That the goal of “comprehensive immigration reform” has come down to such narrow technical maneuvering is a sorry end to legislative efforts that held such promise. In 2013, the U.S. Senate had 68 votes from both parties for a bill that would have opened the country’s doors to the world’s most talented immigrants, provided new funds and tools to secure the borders, and offered millions of unauthorized migrants a chance at citizenship. But the effort was killed in a Republican-led House that was already on its journey to Trumpism. A similar bill died in the Senate in 2007. Before that, former U.S. President George W. Bush’s efforts to cooperate with Mexico on broader immigration and border reform died with the 9/11 terrorist attacks. Many, myself included, hoped Biden would be bolder in pushing another comprehensive solution past Republican opposition, but his narrow majority and the veto wielded by Democratic Sens. Joe Manchin and Kyrsten Sinema has made that impossible.

Immigration measures in the House reconciliation package, if they survive the Senate gauntlet, would help a bit. One of the more archaic features of the U.S. immigration system is a relic of the 1990 Immigration Act that limits green cards for citizens of any single country to just 7 percent of total green cards issued each year in each immigration category. The result is immigrants from large countries like India or Mexico face waits of years—even decades—to get green cards. Hundreds of thousands of highly educated Indian workers, for example, are stuck on temporary work visas and therefore tied to their current U.S. jobs and employers as they wait for their turn in the green card backlog.

Republicans are already plotting their midterm election strategy around the charge that Biden favors “open borders.”

Would-be migrants are increasingly avoiding the United States: From 2016 to 2019, the number of Indian graduate students in engineering and science fell by 25 percent at U.S. universities while the number studying in Canada doubled in the same period. The new reconciliation proposal would recapture any green cards that have been left unused each year, allowing as many as a million of those waiting in line to get a permanent immigrant status more quickly. It’s a minor fix, but it could help the United States regain at least some of its fading attractiveness.

A second measure would offer immigration “parole,” or temporary legal status, to millions of unauthorized migrants who have built their lives in the United States for at least a decade. The measure falls well short of the direct path to citizenship that has long been the bedrock demand among Democrats, showing the party’s growing maturity and pragmatism on the issue. It would allow migrants who are already deeply embedded in their communities to live and work without constant fear of deportation, allowing them to seek better jobs and working conditions. Republicans are already howling at the measure as an “amnesty” and are sure to make it an issue in the 2022 midterm elections. Never mind that it was former U.S. President Ronald Reagan, who was once a Republican hero, who signed the only true amnesty for undocumented immigrants back in 1986. That era’s GOP still understood that immigration was one of the United States’ foundational strengths. To Reagan, immigration was part of his view of the country as a “shining city upon a hill”—a land of both liberty and opportunity.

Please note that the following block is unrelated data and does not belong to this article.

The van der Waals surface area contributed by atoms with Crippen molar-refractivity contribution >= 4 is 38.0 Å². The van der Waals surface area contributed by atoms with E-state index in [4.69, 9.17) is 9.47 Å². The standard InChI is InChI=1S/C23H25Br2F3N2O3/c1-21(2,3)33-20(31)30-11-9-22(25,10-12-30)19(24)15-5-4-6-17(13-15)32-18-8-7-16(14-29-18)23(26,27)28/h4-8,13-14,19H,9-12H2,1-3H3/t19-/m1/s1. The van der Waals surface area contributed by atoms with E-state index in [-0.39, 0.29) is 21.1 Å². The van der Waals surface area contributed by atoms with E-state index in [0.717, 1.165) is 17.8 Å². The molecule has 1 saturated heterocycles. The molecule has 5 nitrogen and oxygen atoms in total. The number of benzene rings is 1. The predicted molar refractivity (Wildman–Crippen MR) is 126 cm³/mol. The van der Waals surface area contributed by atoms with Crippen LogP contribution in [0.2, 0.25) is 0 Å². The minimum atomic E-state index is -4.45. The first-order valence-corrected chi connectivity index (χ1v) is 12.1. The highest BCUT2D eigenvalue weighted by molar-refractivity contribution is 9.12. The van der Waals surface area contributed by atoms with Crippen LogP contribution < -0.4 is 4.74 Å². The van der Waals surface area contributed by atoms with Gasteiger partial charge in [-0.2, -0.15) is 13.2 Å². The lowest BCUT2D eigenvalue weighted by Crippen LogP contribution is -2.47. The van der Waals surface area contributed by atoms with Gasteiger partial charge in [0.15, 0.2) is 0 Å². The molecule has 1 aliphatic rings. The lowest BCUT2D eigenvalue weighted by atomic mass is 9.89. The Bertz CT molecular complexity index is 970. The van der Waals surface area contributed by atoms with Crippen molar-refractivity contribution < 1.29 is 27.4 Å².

Reagan’s legacy may offer a path forward after so many failed attempts at reform. He understood that competition with the Soviet Union was as much about values as it was about arms. A United States that welcomed immigrant contributions would be a powerful rejoinder to a Russia that tried to block its own citizens from leaving. Washington finds itself in a similar clash of values today. China has shown the enormous technological progress that can be made when an authoritarian state sets its mind on achieving economic goals and funnels resources into the task. But the United States has long embraced the opposite approach—that innovation and technological leadership come from openness and letting the world’s best minds go to work on big problems. U.S. leadership in COVID-19 vaccine development and its recent breakthrough antiviral treatments from Merck and Pfizer are evidence of that strength.